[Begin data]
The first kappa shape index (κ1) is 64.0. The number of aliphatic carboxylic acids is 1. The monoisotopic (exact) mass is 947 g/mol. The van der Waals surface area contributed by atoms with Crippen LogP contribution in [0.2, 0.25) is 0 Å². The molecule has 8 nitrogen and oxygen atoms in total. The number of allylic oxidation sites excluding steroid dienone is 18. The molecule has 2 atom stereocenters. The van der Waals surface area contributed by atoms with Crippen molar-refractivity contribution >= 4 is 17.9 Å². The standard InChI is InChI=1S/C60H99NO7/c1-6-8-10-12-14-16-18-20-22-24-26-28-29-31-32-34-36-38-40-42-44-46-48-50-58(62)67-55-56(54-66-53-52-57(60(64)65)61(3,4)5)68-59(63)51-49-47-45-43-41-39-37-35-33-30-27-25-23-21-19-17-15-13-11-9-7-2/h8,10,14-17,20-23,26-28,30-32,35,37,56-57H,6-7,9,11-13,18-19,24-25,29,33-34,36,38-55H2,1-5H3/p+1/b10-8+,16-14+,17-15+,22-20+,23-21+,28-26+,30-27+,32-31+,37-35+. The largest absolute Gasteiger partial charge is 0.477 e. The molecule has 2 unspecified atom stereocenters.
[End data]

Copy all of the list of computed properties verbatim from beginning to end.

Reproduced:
The first kappa shape index (κ1) is 64.0. The number of aliphatic carboxylic acids is 1. The monoisotopic (exact) mass is 947 g/mol. The van der Waals surface area contributed by atoms with Crippen LogP contribution in [0.2, 0.25) is 0 Å². The molecule has 8 nitrogen and oxygen atoms in total. The number of allylic oxidation sites excluding steroid dienone is 18. The molecule has 2 atom stereocenters. The van der Waals surface area contributed by atoms with Crippen molar-refractivity contribution >= 4 is 17.9 Å². The standard InChI is InChI=1S/C60H99NO7/c1-6-8-10-12-14-16-18-20-22-24-26-28-29-31-32-34-36-38-40-42-44-46-48-50-58(62)67-55-56(54-66-53-52-57(60(64)65)61(3,4)5)68-59(63)51-49-47-45-43-41-39-37-35-33-30-27-25-23-21-19-17-15-13-11-9-7-2/h8,10,14-17,20-23,26-28,30-32,35,37,56-57H,6-7,9,11-13,18-19,24-25,29,33-34,36,38-55H2,1-5H3/p+1/b10-8+,16-14+,17-15+,22-20+,23-21+,28-26+,30-27+,32-31+,37-35+. The largest absolute Gasteiger partial charge is 0.477 e. The molecule has 2 unspecified atom stereocenters.